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Before her time in Albert Lea, doctor served as an Army surgeon

OB-GYN shares experience serving in Baghdad hospital

For a local OB-GYN, joining the Army was an eye-for-an-eye trade. For every year the Army paid for her medical school, she would give them a year of service.

It was through that arrangement Jodi Schulz spent six months between four operating tables in Baghdad, Iraq. The operating rooms were like those in a normal hospital, really, Schulz said.

“It was a really well-done situation,” she said of the setup.

It was the location that was different.

Joining the service wasn’t a foreign concept for her. Her dad fought in Vietnam. Her brother was a sniper in the Marine Corps during the first Gulf War. Since then, her husband is ex-military. Her brother-in-law is ex-military. Her sister-in-law and her husband are ex-military. Her nephew is in the Sea Cadets program in Minneapolis. There’s a history in the family.

“It was kind of an easy decision to say, ‘That sounds really cool to join the military,’” Schulz said. Schulz works at Mayo Clinic Health Systems in Albert Lea as an OB-GYN.

Through the Health Professional Scholarship Program, Schulz was trained both as an OB-GYN and an officer, completing four years of residency at Madigan Army Medical Center in Tacoma, Washington, and then serving for two years as an OB-GYN in Fort Stewart, Georgia, before she was called up to deploy to Iraq with the 86th Combat Support Hospital with Task Force 44th Medcom.

In a nutshell, her job at Ibn Sina Hospital was trauma surgery.

“Even though I was an OB-GYN, I acted as a surgeon, a general surgeon,” Schulz said.

She joined a team of more general surgeons, orthopedic surgeons, anesthesiologists, a burn surgeon, a plastic surgeon and an oral surgeon.

Schulz said that although the nurses assigned to the hospital stayed for a year, the surgeons rotated every six months so as not to lose their skills. In Iraq, the doctors weren’t doing the work they would normally be doing. There isn’t a lot of hip and knee replacement work for orthopedic surgeons, for instance.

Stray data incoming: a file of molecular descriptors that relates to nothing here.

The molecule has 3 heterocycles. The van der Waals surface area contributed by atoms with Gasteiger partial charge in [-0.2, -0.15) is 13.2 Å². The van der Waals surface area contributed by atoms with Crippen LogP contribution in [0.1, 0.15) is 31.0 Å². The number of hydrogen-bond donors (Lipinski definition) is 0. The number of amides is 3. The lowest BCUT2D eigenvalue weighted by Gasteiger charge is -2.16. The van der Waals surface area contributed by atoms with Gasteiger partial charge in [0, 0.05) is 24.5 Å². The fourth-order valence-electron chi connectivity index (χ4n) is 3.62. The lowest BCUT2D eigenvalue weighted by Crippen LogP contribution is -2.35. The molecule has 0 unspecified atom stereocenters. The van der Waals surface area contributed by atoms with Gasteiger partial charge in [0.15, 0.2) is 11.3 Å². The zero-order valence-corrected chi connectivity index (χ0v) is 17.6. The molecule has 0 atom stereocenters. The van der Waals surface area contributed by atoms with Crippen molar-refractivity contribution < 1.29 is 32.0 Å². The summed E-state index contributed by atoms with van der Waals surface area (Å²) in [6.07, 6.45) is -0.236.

“I did everything,” Schulz said, listing amputations, wiring jaws shut and burn surgery.

The latter — assisting the burn surgeon — wasn’t the most coveted job at the hospital, Schulz said, because the hospital would heat the room to keep the patient’s body temperature stable. With missing skin, it’s hard to keep warm.

“You’re just dripping with sweat,” Schulz said of the surgery room temperature.

Most of the work she did there, she didn’t train for. It was learn-as-you-go, but under the supervision of people who did have a knowledge base in the field.

Now, back working as an OB-GYN, she’s brought some of that experience into her surgery. She’s more comfortable in open abdomen surgery, because she did a lot when she was in Iraq, and more comfortable around the bowels and kidneys. Currently, she’ll do open abdomen surgery for C-sections and large uterine fibroids.

‘It was just a body you had to make better”

Ibn Sina Hospital was near the Tigris River in Baghdad’s green zone, a highly secure international zone in the city center. Between a staff of 486, the hospital treated over 5,000 patients over the course of the year. U.S. soldiers were shipped to Landstuhl, Germany, for more care after their treatment at Ibn Sina.

Often, patients would arrive stacked in helicopters, ferried from the roof on stretchers. Live patients would come zipped into body bags — again, to keep their temperatures up. Sometimes, Schulz said, tanks would roll right up to the hospital, and hospital staff would pull them out for surgery.

Ibn Sina wasn’t a hospital solely for U.S. troops, though. Schulz said the hospital treated everyone: Iraqi citizens, U.S. private contractors, Iraqi soldiers. For Schulz, they were all the same in one way.

“It was just a body you would take care of,” she said. “… It was just a body you had to make better.”

‘I really, really enjoyed those eight years’

Schulz left the Army after returning to Madigan Army Medical Center for two years as a resident teacher. She elected to get out of the Army and move to Minnesota because word of another deployment was circulating, and Schulz had just had a baby; she wasn’t at a point where she was ready to leave her child, so she left the Army.

“I miss it,” she said. “I mean, military life. It’s such a close-knit team of people.”

Schulz said her time in the Army made her see the military as a “special group of people.” What she saw, she said, was a group of people who are doing the same thing as civilians, but at the same time, going above and beyond through their commitment to the service.

“I really, really enjoyed those eight years,” she said.

About Sarah Kocher

Sarah covers education and arts and culture for the Tribune.

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